Twists and Turns: Another oil-tanker spill, such as the one that occurred in 2020 on State Route 166, is among the concerns for ExxonMobil's pursuit of a license to truck crude from its Gaviota refinery. | Credit: Capt. Daniel Bertucelli/SBCFD (file)

On March 8, ExxonMobil will have a chance to make its case as to why the Board of Supervisors should approve restarting three offshore oil platforms and allowing 140 truck trips per day on Highway 101 and State Route 166.

A tough case to make. The 166 is a notoriously dangerous two-lane highway that winds along the Cuyama River between Santa Maria and Kern County. When this project originally came before the Planning Commission, staff recommended prohibiting trucking on 166 because of the risks associated with the road. The project has a significant risk of an oil spill, which is a Class 1 “significant and unavoidable” impact according to the California Environmental Quality Act (CEQA). For the Board of Supervisors to approve the project, the supervisors would need to make “overriding considerations” that the project offers a benefit to the county that would make it worth the near certainty of a spill in the ocean or along the trucking route. These considerations are typically economic, so ExxonMobil’s only hope is to convince the board that the jobs and tax revenue created will be more than enough to compensate for an oil spill — not to mention the millions of tons of greenhouse-gas emissions that would come from restarting the platforms and onshore oil processing facilities that have been inactive for the better part of a decade.

Unfortunately for ExxonMobil, the numbers just don’t add up. In tax revenue, the project would bring in an estimated $1.24 million dollars a year. For comparison, after an oil spill in 2015, $100 million taxpayer monies had to be allocated to decommissioning. How much more will we have to pay to clean up oil companies’ messes? And who will really pay the price when this project causes an oil spill? In addition, county property tax revenue has increased by more than $184 million since 2015, when ExxonMobil’s platforms were shut down. The board would be hard-pressed to say $1.24 million is a significant enough benefit to merit this dangerous project.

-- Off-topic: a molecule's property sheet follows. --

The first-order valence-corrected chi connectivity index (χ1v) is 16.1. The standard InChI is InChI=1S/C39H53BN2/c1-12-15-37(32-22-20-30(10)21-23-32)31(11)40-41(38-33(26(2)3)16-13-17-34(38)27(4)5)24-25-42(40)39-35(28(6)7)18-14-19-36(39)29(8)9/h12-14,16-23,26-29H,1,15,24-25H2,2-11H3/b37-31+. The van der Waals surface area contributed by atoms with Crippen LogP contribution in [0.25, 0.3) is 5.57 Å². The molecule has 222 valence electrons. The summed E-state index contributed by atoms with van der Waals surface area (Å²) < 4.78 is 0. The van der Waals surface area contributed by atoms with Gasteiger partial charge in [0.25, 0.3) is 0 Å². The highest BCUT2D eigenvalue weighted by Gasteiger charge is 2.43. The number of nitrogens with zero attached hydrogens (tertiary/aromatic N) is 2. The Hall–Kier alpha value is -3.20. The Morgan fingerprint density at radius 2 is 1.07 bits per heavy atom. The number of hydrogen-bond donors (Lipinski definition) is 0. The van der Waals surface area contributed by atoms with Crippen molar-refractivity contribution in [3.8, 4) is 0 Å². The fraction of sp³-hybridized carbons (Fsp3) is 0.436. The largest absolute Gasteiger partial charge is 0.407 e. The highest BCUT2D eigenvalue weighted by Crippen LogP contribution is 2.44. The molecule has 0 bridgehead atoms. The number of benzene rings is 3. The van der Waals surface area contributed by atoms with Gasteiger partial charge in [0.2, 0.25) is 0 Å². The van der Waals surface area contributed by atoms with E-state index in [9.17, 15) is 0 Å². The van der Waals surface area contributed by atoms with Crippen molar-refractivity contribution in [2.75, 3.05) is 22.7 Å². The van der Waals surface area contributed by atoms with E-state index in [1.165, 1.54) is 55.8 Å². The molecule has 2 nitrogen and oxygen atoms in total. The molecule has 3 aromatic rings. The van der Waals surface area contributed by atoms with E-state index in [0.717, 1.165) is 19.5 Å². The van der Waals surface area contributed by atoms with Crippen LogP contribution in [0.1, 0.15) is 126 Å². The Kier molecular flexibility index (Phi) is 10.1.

Next to consider are the jobs. ExxonMobil claims the project will create 30 temporary construction jobs and 150 permanent jobs. They boast their commitment to their workers and their “head of household wages,” but they conveniently do not mention the eight-months-and-counting lockout of 650 unionized workers at an oil refinery in Texas. Instead of negotiating with the union, ExxonMobil hired replacement workers and is awaiting a vote that would oust the union from the refinery. They also cut employee retirement benefits throughout the company, although they were later reinstated. Last year, ExxonMobil disclosed its plans to reduce its workforce by 14,000 across the world by the end of 2021, due to historic losses of revenue. 

It does not seem like ExxonMobil is in any position to be starting any new projects or offering any new jobs. BlackRock, the world’s largest investment management firm, expressed concerns about the future feasibility of the company as a whole. It stated, “Exxon and its Board need to further assess the company’s strategy […] against the possibility that demand for fossil fuels may decline rapidly in the coming decades. […] The company’s reluctance to do so […] has the potential to undermine the company’s long-term financial sustainability.” 

ExxonMobil would like to offer Santa Barbara County a few jobs in an unpopulated area at their failing company in exchange for restarting the largest stationary source of greenhouse gas emissions in the county, almost certainly causing an oil spill sometime in the lifetime of the project, and adding significant traffic to one of the most dangerous roads in the county. Seems like a pretty clear choice.

Nadia Lee Abushanab is Advocacy and Events director for SBCAN (Santa Barbara County Action Network).


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